Young women are at a high risk of acquiring STIs (sexually transmitted infections) and of developing the serious complications of untreated chlamydial and gonococcal infections. Almost half of all STIs occur in teenagers and young adults between the ages of 15 and 25. Physical and behavioral factors place the sexually active teenager at an increased risk to develop these infections.
Physically, the cervix is more vulnerable to these infections because it has not fully developed, exposing more susceptible cells to the infections. Since the young woman may be coming into contact with these infectious agents for the first time, her immune defenses are not strong.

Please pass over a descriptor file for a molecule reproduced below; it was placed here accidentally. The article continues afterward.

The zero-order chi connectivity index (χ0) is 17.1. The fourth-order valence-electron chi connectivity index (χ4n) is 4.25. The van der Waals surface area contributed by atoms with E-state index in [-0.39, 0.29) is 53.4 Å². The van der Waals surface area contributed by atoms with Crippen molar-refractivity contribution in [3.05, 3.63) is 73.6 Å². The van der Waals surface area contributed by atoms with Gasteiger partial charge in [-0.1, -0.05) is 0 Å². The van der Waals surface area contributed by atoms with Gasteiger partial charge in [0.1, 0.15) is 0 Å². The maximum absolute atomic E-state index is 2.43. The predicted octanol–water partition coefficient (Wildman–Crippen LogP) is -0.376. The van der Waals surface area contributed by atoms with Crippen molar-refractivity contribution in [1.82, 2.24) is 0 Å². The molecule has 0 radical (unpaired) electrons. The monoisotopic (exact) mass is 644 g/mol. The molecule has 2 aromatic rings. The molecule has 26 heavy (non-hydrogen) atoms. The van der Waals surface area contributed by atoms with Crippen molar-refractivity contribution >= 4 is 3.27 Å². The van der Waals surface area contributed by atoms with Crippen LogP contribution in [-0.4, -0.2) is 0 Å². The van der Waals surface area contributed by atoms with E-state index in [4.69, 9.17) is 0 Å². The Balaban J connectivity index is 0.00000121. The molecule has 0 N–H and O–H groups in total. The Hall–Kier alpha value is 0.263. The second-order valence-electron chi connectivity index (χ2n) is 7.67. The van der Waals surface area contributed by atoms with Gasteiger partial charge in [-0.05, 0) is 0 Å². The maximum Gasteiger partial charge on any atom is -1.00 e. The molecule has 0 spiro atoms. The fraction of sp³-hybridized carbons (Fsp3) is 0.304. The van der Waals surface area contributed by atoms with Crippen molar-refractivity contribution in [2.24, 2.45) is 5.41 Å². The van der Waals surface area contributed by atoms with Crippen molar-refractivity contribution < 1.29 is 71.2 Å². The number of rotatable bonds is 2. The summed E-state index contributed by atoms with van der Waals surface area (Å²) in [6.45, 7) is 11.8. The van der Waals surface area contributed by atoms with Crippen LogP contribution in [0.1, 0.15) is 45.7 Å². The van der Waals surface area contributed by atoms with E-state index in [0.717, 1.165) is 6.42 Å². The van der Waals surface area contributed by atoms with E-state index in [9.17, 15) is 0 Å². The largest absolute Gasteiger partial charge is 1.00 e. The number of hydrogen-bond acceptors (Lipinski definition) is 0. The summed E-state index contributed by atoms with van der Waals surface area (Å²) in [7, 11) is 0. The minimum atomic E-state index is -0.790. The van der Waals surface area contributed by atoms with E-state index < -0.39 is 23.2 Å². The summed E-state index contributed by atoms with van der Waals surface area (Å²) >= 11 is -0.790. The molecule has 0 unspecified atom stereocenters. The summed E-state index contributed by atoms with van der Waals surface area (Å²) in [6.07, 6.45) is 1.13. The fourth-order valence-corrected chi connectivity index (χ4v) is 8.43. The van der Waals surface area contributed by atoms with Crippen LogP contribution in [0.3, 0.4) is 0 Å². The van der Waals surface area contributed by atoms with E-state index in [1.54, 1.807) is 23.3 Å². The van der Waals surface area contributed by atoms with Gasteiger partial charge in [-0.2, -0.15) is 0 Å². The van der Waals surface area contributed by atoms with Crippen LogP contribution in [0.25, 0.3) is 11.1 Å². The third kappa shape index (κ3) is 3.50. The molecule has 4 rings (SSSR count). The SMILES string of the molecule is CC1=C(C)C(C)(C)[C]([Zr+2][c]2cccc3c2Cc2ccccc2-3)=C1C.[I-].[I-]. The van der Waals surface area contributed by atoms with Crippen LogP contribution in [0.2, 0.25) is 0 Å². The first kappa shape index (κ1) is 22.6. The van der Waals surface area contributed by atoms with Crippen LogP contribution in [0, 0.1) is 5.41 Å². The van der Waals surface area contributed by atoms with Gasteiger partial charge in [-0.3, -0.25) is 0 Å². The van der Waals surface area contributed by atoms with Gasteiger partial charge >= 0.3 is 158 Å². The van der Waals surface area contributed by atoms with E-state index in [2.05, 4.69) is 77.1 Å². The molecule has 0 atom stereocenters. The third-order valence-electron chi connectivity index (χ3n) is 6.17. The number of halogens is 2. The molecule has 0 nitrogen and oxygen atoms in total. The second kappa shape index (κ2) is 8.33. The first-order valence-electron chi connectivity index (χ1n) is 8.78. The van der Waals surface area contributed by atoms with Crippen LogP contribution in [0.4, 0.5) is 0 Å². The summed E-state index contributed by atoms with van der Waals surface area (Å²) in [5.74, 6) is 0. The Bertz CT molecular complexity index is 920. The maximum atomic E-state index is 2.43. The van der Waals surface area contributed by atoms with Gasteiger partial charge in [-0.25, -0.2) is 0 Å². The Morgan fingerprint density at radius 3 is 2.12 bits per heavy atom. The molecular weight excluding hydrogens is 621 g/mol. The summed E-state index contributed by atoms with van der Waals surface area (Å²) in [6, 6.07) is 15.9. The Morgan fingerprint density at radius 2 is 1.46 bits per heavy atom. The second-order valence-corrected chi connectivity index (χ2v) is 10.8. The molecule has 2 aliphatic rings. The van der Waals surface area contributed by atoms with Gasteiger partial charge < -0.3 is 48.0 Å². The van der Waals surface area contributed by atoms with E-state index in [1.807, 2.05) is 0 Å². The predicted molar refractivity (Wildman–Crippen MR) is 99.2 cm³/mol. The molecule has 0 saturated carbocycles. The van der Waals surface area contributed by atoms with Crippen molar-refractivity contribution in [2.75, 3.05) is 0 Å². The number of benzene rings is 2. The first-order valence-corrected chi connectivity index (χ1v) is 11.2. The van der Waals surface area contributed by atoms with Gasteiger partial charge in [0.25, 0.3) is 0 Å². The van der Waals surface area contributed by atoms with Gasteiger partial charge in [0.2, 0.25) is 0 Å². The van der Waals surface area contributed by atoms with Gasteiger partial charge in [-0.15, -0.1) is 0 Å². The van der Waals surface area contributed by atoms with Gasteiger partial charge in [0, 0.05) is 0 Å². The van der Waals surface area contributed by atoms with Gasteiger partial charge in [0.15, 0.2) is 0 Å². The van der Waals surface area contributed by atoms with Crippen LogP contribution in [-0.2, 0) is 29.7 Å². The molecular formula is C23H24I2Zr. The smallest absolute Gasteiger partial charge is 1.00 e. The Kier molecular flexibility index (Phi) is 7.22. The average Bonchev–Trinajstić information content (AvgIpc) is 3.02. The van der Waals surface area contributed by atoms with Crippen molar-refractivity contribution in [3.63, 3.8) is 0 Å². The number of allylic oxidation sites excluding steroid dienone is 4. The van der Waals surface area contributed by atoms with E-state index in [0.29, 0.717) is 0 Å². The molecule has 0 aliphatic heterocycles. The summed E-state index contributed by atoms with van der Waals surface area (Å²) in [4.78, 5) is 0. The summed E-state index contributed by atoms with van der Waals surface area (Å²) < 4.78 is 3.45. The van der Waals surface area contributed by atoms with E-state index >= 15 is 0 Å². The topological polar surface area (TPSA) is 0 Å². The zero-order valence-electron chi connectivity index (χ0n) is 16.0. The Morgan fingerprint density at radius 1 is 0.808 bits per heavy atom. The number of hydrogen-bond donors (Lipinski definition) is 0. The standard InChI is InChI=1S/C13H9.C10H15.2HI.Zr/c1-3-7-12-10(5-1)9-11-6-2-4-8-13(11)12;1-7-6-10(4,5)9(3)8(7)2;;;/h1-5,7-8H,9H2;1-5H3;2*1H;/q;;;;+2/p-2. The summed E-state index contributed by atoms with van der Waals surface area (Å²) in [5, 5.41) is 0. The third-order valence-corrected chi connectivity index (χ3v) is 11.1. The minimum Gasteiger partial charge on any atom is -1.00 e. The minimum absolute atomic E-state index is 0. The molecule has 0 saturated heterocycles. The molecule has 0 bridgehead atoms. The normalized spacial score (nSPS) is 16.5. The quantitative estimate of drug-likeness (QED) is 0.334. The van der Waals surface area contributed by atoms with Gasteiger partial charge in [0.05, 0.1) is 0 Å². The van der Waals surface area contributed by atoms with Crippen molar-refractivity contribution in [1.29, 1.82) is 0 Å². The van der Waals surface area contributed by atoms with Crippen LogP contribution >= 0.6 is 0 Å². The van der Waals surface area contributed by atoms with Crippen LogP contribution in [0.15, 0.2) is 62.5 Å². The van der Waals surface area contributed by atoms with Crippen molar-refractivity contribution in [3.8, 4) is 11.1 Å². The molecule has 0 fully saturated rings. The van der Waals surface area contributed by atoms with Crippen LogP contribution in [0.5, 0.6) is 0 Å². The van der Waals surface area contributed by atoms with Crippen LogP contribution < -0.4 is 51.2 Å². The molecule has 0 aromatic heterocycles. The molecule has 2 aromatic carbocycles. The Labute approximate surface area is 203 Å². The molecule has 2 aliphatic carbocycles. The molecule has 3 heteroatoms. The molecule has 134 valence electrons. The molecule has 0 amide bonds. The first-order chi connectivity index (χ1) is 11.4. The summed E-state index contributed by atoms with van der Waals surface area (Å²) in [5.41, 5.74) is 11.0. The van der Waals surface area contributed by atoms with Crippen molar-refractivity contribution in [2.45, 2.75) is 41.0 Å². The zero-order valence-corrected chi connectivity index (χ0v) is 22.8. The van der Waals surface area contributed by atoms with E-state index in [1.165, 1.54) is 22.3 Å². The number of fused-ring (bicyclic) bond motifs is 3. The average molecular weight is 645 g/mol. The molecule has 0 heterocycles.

Behavioral risk factors include having multiple new sexual partners and not using condoms or not using condoms properly. The U.S. Department of Health and Human Services has a goal to increase the simultaneous use of both condoms and hormonal contraception (birth control pills). This combination of methods is highly effective in preventing a pregnancy and preventing the acquisition of STIs. Yet currently, some studies reveal that only about 5% of adolescent females are using this practice.